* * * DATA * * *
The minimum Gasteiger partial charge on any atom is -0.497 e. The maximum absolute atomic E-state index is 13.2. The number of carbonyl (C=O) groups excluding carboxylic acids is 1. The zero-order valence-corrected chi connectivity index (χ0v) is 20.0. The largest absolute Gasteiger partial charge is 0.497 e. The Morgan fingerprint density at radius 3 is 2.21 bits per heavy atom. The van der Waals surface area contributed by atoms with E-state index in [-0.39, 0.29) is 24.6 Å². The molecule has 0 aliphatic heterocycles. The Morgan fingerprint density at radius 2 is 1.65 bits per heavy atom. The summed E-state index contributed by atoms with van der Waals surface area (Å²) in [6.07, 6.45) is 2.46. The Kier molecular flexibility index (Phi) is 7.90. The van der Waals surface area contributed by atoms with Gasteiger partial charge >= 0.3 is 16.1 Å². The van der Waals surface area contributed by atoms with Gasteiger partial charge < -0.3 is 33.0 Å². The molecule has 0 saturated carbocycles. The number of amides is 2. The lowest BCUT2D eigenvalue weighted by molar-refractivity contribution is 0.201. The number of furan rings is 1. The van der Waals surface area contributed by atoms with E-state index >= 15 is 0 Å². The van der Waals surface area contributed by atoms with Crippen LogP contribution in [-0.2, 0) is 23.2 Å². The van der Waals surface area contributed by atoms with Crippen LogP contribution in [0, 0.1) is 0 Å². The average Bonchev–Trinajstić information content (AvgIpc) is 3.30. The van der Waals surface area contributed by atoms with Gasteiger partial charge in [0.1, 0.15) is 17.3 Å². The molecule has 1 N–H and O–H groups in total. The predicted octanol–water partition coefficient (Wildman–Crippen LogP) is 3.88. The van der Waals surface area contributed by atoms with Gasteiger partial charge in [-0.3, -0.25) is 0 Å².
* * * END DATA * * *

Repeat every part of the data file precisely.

The minimum Gasteiger partial charge on any atom is -0.497 e. The maximum absolute atomic E-state index is 13.2. The number of carbonyl (C=O) groups excluding carboxylic acids is 1. The zero-order valence-corrected chi connectivity index (χ0v) is 20.0. The largest absolute Gasteiger partial charge is 0.497 e. The Morgan fingerprint density at radius 3 is 2.21 bits per heavy atom. The van der Waals surface area contributed by atoms with E-state index in [-0.39, 0.29) is 24.6 Å². The molecule has 0 aliphatic heterocycles. The Morgan fingerprint density at radius 2 is 1.65 bits per heavy atom. The summed E-state index contributed by atoms with van der Waals surface area (Å²) in [6.07, 6.45) is 2.46. The Kier molecular flexibility index (Phi) is 7.90. The van der Waals surface area contributed by atoms with Gasteiger partial charge >= 0.3 is 16.1 Å². The van der Waals surface area contributed by atoms with Gasteiger partial charge < -0.3 is 33.0 Å². The molecule has 0 saturated carbocycles. The number of amides is 2. The lowest BCUT2D eigenvalue weighted by molar-refractivity contribution is 0.201. The number of furan rings is 1. The van der Waals surface area contributed by atoms with E-state index >= 15 is 0 Å². The van der Waals surface area contributed by atoms with Crippen LogP contribution in [-0.2, 0) is 23.2 Å². The van der Waals surface area contributed by atoms with Crippen LogP contribution in [0, 0.1) is 0 Å². The average Bonchev–Trinajstić information content (AvgIpc) is 3.30. The van der Waals surface area contributed by atoms with Gasteiger partial charge in [0.1, 0.15) is 17.3 Å². The molecule has 1 N–H and O–H groups in total. The predicted octanol–water partition coefficient (Wildman–Crippen LogP) is 3.88. The van der Waals surface area contributed by atoms with Gasteiger partial charge in [-0.3, -0.25) is 0 Å².